What to do if you don’t know your product 1000%
As a product marketer, there’s an underlying assumption that you know the product as well as your customers and your product managers. While this should be reality for all product marketers, I’ve found that this isn’t necessarily true for me. While I know how the product works, where the product falls short, and how we fair against our competitors, I lack the implicit knowledge that day-to-day users have. That’s the knowledge that’s not necessarily captured in support articles or product demos, but it’s there, that knowledge gained from regular use of the product.
The reason for this is simple. Unlike my customers, Customer Success and Product Teams, I don’t need to use the product on a regular basis to get my work done.
Instead, I use tools like HubSpot, GoToWebinar and Intercom to complete my day-to-day tasks. When I check out our software for work, it’s to learn more about a specific feature to write on, or to grab a screenshot of a tool to add to our website. Otherwise, I’m working through a list of pages from the Product Team where I need to edit or write UX copy.
Given that’s the amount of interaction I personally have with the product, how do I get better at learning about the product I’m trying to market?
1. Product education exercises
I learn the quickest by experiencing and experimenting so I created a series of product education exercises that took my team and I through different parts of the software. I worked with our Customer Success team to come up with a 3-month exercise where we cover the most common use case for our software, learning the ins and outs of the software from our customers’ point of view.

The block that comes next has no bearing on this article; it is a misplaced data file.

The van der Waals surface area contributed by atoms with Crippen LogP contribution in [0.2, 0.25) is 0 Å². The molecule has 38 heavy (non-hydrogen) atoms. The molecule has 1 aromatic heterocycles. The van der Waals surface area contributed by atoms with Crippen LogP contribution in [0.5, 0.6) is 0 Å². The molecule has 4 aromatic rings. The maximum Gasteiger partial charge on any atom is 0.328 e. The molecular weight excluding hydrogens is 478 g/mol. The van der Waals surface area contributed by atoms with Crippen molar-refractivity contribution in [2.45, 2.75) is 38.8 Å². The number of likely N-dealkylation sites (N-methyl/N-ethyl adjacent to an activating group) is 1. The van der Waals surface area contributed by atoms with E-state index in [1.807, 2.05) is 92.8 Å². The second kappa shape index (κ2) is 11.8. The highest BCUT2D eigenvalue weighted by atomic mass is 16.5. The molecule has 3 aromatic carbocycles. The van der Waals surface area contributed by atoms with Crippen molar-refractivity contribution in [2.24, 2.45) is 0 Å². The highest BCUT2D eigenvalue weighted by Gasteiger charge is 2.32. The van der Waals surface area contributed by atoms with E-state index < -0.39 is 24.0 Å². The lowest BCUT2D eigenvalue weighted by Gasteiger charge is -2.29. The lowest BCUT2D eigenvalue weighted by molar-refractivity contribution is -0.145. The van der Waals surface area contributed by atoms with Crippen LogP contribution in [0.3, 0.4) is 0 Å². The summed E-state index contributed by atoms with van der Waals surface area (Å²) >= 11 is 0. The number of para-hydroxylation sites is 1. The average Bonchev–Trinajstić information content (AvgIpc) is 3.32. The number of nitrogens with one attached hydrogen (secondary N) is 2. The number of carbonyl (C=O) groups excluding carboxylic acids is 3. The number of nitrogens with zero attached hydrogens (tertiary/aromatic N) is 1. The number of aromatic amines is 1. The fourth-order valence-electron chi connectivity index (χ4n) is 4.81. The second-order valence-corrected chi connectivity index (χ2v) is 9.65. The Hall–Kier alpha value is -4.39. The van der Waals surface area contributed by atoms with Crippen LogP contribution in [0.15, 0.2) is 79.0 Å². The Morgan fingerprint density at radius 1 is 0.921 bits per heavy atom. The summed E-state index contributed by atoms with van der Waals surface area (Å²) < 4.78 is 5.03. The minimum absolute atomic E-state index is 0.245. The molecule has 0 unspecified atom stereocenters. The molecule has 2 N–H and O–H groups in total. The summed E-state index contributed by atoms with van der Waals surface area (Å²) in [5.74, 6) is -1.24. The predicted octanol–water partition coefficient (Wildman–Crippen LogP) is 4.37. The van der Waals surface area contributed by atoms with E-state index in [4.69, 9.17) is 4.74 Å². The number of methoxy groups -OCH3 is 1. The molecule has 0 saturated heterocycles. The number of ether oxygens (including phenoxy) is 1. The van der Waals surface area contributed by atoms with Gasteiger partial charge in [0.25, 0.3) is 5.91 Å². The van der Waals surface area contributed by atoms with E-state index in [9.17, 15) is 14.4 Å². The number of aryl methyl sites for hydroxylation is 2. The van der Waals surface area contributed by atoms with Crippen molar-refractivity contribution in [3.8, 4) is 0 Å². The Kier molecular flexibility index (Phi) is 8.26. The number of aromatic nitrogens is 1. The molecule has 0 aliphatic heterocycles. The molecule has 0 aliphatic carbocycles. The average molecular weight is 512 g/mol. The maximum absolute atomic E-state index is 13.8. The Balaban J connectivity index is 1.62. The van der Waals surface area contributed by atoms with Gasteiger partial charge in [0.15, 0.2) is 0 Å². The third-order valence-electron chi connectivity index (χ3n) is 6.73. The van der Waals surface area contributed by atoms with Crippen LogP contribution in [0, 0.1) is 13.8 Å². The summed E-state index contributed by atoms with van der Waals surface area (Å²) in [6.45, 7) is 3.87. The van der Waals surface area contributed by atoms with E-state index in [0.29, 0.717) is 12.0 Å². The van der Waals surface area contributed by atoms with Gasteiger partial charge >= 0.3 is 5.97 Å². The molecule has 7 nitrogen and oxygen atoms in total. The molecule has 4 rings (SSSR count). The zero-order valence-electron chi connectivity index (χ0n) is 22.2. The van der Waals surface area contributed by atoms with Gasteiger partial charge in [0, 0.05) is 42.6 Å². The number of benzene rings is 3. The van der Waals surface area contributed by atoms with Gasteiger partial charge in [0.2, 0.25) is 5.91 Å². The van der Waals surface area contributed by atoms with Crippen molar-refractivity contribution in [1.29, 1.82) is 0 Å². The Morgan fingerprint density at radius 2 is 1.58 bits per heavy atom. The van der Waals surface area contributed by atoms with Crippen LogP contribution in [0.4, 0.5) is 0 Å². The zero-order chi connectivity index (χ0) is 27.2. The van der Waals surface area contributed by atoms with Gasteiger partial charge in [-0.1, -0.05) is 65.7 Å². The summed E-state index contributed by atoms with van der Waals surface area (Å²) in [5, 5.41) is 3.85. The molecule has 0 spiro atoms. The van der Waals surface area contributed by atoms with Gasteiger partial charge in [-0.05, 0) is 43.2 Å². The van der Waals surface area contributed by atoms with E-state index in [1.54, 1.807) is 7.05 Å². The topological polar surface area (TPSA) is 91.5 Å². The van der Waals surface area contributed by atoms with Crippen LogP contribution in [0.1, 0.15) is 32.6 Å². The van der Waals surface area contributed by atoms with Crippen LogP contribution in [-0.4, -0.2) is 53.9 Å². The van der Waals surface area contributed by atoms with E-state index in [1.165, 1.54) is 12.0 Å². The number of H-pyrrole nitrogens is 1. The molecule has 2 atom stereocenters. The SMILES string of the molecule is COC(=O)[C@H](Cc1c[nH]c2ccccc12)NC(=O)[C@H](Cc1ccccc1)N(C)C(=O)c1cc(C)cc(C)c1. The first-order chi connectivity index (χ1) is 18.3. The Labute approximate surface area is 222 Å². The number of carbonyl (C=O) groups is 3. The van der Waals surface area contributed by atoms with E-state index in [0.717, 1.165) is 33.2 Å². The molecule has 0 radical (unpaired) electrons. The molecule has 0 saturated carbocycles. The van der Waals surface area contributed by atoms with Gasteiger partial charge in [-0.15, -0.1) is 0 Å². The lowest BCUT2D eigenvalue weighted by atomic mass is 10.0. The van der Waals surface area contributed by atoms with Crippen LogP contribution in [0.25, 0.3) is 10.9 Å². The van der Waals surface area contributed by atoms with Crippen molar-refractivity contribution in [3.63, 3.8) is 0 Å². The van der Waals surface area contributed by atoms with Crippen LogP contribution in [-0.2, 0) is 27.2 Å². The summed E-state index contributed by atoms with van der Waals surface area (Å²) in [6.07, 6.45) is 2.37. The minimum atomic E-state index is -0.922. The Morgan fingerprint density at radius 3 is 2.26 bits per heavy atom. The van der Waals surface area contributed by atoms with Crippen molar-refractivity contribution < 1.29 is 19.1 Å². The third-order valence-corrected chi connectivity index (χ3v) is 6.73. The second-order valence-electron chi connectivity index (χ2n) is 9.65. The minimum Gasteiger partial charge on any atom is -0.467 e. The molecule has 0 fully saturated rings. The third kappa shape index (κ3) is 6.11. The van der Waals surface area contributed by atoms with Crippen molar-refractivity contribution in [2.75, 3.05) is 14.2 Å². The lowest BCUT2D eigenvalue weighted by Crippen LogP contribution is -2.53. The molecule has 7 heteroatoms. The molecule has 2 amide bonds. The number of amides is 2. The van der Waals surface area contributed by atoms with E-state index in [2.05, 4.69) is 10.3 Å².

It was a great way for the team to build that implicit knowledge about the software, to better understand what the product can and cannot do, and to increase our awareness when creating content around the product.
2. Check-ins with the product team
I schedule bi-weekly check-ins with my product team and we have a Slack channel going called “content for product” where anyone can pop-in requests for UX copy or edits in-between check-ins.
These channels are a great way for me to learn about the product and get up-to-speed on all the cool things the team is working on. To get the most out of these sessions, I compile a list of questions or a list of suggestions to improve the experience of the feature in question.
When raising up questions and suggestions, I tend to approach these conversations in the form of a discussion, often asking more questions to understand where everyone is coming from when building the product. I also find that being the most product-dumb person in the conversation helps me get my message across, especially when discussing why we should make the product simpler for our users.
3. Exploring use cases with product experts
I’m currently updating the content on our website and that includes changing the way we talk about certain features. Over time, we’ve learned how certain features work well for our customers and we’ve also discovered unique ways our customers have applied our tools to their businesses.
Scheduling an hour-long session with a product manager or customer success manager can be useful to uncovering all the fascinating ways we can talk about a feature. In a recent post I wrote about TrekkSoft’s Business Intelligence tool, I added a “how our customers use it” section to demonstrate how the feature can improve day-to-day analysis. Is this a ground-breaking addition to a blog post? Probably not, but it does help me get my ideas across a lot clearer.